In a previous blog post, I began writing about how one might start a career as a database professional, and agreed to share my own experience in doing so. Since every person and every situation is different, I don’t declare my experience to be a recipe for success, but I’m happy to share it in hopes that someone can learn from what I’ve done.
I started my IT career as a PC technician. After working in underpaying jobs most of my life, I was determined to change my situation for the better. In high school I had shown promise in dealing with computers, so I decided to make a go of it. At the time, I really didn’t know what I wanted to do except that I would be working “with computers”. I took a PC repair course at a local community college, did some free PC work for anyone who would let me touch their machine, and finally took and passed the CompTIA A+ certification exam. Fortunately for me, this was in the boom of the late 1990s, so my sparse qualifications led me to a job as a Field Service Engineer for a technical services company in Dallas. It’s tough to earn a living this way, but doing on-site services exposes one to a wide variety of systems and lots of challenges.
Because of the breadth of experience I gained as an FSE, I headed down the natural path of becoming a systems administrator. My next job found me working for a school district as a systems technician, and I was responsible for everything from desktop support to deploying servers and administering Active Directory. I was fortunate to have a good network administrator to work with, and he allowed me to help with some things that I was frankly not qualified to at the time, but because I was willing to learn, he was willing to teach.
At that point, I was making decent money at a very secure job, but I really wanted to move further up the food chain. The people above me were happy in what they were doing, and it was unlikely that I would move up to Systems Administrator in that organization. I explored some other options, including programming (mostly C#, with a little VB, Perl, and C++ mixed in) for automation and reporting. However, as luck would have it, my company bought their first SQL Server as part of an application to replace our antiquated service ticket tracking system. Since we didn’t have a DBA on staff, I volunteered to administer our lone SQL Server installation. It was a very small (less than 250mb) database, but allowed me to learn a little about SQL Server. More importantly, that one installation of SQL Server helped me to discover my passion and ability for RDBMS development and administration.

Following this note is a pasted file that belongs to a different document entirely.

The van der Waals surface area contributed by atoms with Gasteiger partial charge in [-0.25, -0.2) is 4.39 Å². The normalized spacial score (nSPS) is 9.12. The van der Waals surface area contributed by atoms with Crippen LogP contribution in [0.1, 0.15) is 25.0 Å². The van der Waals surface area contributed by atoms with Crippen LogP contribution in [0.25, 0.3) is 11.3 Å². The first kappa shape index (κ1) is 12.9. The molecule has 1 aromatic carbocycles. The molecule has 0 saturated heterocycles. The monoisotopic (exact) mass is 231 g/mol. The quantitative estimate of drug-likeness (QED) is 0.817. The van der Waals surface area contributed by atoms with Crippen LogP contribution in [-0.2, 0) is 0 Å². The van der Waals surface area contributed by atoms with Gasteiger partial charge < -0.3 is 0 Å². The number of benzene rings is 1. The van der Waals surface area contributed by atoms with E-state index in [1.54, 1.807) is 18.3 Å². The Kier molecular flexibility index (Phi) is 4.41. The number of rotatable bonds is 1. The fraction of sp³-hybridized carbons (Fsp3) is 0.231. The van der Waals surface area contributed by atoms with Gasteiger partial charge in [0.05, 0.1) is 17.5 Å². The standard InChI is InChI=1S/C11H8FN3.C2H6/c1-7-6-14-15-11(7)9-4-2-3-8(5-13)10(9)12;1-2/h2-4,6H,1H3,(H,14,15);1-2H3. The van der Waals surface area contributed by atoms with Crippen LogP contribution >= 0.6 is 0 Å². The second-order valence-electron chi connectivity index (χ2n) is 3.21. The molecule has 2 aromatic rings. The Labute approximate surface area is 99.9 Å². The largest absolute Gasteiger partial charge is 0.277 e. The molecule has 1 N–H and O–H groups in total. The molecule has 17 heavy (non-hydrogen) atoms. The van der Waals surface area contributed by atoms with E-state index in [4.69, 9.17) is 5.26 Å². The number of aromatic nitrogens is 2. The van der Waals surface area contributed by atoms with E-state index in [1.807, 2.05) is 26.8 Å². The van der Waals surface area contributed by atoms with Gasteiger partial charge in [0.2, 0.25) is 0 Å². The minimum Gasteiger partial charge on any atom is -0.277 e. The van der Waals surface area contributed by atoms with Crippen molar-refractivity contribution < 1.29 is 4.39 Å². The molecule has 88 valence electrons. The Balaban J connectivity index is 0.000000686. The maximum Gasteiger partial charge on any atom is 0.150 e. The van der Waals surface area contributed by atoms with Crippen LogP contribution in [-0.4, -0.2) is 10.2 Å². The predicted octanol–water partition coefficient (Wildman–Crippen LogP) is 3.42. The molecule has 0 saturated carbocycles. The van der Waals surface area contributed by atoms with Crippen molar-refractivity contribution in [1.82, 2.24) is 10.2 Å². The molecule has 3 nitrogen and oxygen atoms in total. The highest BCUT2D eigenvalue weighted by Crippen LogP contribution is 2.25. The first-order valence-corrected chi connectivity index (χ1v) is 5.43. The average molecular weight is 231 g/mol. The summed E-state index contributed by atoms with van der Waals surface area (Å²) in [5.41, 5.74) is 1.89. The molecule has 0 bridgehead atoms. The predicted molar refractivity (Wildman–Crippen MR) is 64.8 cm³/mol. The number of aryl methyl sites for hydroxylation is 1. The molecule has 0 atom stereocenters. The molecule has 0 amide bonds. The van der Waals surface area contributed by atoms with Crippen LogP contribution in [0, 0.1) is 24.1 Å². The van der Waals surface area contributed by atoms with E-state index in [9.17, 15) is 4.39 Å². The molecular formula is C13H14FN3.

I was pretty clueless about SQL Server at the beginning, and barely knew enough to do backups and restores. I was fortunate to find some online resources, particularly SQL Server Central, early on, and spent a lot of time reading articles and taking advantage of the discussion forums. It can’t be said enough that you shouldn’t reinvent the wheel, and that includes not re-solving a problem that someone else has already solved. I used what I learned through work, the available online resources, and my own experimentation during my own time to expand my knowledge of RDBMS systems in general and SQL Server in particular.
It was about that same time that I decided to return to college and complete my Bachelor’s Degree. On more than one occasion, I’ve been asked if a college degree is essential for success as a DBA or a technical professional in general. My answer is that you can absolutely be successful without a four-year degree, but there are opportunities that can only be accessed with a Bachelor’s Degree or better. In my situation, the degree didn’t help me get into the business, but it definitely pushed my career to the next level.
As I learned more, I inherited more SQL Servers to administer. Because I could speak with some level of knowledge about the product, I was brought into discussions with vendors and consultants any time SQL Server was discussed, and because of my company’s in-house knowledge of SQL Server (namely, me), we took on more SQL Server-based applications. As a bonus, my experience in system administration and programming were often useful as a SQL Server professional. Again, just being willing to spend time to learn something new directly led to this growth in my career.
Fast forward through a half-dozen years, a job change, two promotions and a Bachelor’s Degree. It took several years before I was confident in my own abilities to reference myself as “the SQL Server guy”, and each year I learn even more. I’m now working for a midsize hospital and oversee over 40 SQL Server instances, hundreds of databases, and one direct report team member. In addition, I have hung out the shingle and am doing database and business intelligence consulting on the side.
That’s my story – again, I don’t paint this as a blueprint for success, but it did work out well for me.
In my final post in this series, I’ll publish a discrete list of career best practices for becoming a DBA, or taking your current database career to the next level.
Getting Into the Biz, Part 3 In a couple of previous posts ( Part One and Part Two ), I shared some thoughts about starting a career
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